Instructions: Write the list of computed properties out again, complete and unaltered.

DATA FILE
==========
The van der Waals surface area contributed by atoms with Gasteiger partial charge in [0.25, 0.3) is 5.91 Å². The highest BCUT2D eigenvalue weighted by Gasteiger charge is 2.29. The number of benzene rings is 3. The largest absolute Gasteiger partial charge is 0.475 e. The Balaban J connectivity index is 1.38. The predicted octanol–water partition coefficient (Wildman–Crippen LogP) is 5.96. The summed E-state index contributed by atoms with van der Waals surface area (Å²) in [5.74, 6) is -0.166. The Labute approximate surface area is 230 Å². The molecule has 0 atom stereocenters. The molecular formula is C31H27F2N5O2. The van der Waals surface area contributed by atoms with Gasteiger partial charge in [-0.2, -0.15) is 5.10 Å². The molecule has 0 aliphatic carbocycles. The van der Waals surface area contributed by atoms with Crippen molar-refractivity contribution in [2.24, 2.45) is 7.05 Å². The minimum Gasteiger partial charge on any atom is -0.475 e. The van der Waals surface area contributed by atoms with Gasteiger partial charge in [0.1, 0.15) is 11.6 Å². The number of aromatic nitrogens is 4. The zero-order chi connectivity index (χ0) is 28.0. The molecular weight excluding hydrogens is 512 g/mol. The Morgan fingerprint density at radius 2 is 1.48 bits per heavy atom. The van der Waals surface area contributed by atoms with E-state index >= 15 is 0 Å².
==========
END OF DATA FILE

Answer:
The van der Waals surface area contributed by atoms with Gasteiger partial charge in [0.25, 0.3) is 5.91 Å². The highest BCUT2D eigenvalue weighted by Gasteiger charge is 2.29. The number of benzene rings is 3. The largest absolute Gasteiger partial charge is 0.475 e. The Balaban J connectivity index is 1.38. The predicted octanol–water partition coefficient (Wildman–Crippen LogP) is 5.96. The summed E-state index contributed by atoms with van der Waals surface area (Å²) in [5.74, 6) is -0.166. The Labute approximate surface area is 230 Å². The molecule has 0 atom stereocenters. The molecular formula is C31H27F2N5O2. The van der Waals surface area contributed by atoms with Gasteiger partial charge in [-0.2, -0.15) is 5.10 Å². The molecule has 0 aliphatic carbocycles. The van der Waals surface area contributed by atoms with Crippen molar-refractivity contribution in [2.24, 2.45) is 7.05 Å². The minimum Gasteiger partial charge on any atom is -0.475 e. The van der Waals surface area contributed by atoms with Gasteiger partial charge in [0.1, 0.15) is 11.6 Å². The number of aromatic nitrogens is 4. The zero-order chi connectivity index (χ0) is 28.0. The molecular weight excluding hydrogens is 512 g/mol. The Morgan fingerprint density at radius 2 is 1.48 bits per heavy atom. The van der Waals surface area contributed by atoms with E-state index >= 15 is 0 Å².